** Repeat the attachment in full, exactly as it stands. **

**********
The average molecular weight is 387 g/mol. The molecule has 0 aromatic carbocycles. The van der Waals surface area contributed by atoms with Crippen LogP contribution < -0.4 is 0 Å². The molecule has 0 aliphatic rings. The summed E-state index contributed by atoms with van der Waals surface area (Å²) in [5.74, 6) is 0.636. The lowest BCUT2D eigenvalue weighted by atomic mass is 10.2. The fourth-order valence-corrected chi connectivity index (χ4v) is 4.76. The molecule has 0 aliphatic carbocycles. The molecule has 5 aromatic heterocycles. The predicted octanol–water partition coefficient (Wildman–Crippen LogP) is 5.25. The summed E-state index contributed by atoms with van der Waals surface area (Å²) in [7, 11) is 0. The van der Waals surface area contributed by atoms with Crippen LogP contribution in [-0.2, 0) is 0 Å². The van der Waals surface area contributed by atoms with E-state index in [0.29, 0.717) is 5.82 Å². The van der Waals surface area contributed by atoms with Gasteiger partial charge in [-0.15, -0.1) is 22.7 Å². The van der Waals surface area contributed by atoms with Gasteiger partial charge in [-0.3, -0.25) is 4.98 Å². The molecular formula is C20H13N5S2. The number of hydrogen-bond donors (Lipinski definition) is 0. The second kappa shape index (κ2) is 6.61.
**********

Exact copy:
The average molecular weight is 387 g/mol. The molecule has 0 aromatic carbocycles. The van der Waals surface area contributed by atoms with Crippen LogP contribution < -0.4 is 0 Å². The molecule has 0 aliphatic rings. The summed E-state index contributed by atoms with van der Waals surface area (Å²) in [5.74, 6) is 0.636. The lowest BCUT2D eigenvalue weighted by atomic mass is 10.2. The fourth-order valence-corrected chi connectivity index (χ4v) is 4.76. The molecule has 0 aliphatic carbocycles. The molecule has 5 aromatic heterocycles. The predicted octanol–water partition coefficient (Wildman–Crippen LogP) is 5.25. The summed E-state index contributed by atoms with van der Waals surface area (Å²) in [7, 11) is 0. The van der Waals surface area contributed by atoms with Crippen LogP contribution in [-0.2, 0) is 0 Å². The van der Waals surface area contributed by atoms with E-state index in [0.29, 0.717) is 5.82 Å². The van der Waals surface area contributed by atoms with Gasteiger partial charge in [-0.15, -0.1) is 22.7 Å². The van der Waals surface area contributed by atoms with Gasteiger partial charge in [-0.3, -0.25) is 4.98 Å². The molecular formula is C20H13N5S2. The number of hydrogen-bond donors (Lipinski definition) is 0. The second kappa shape index (κ2) is 6.61.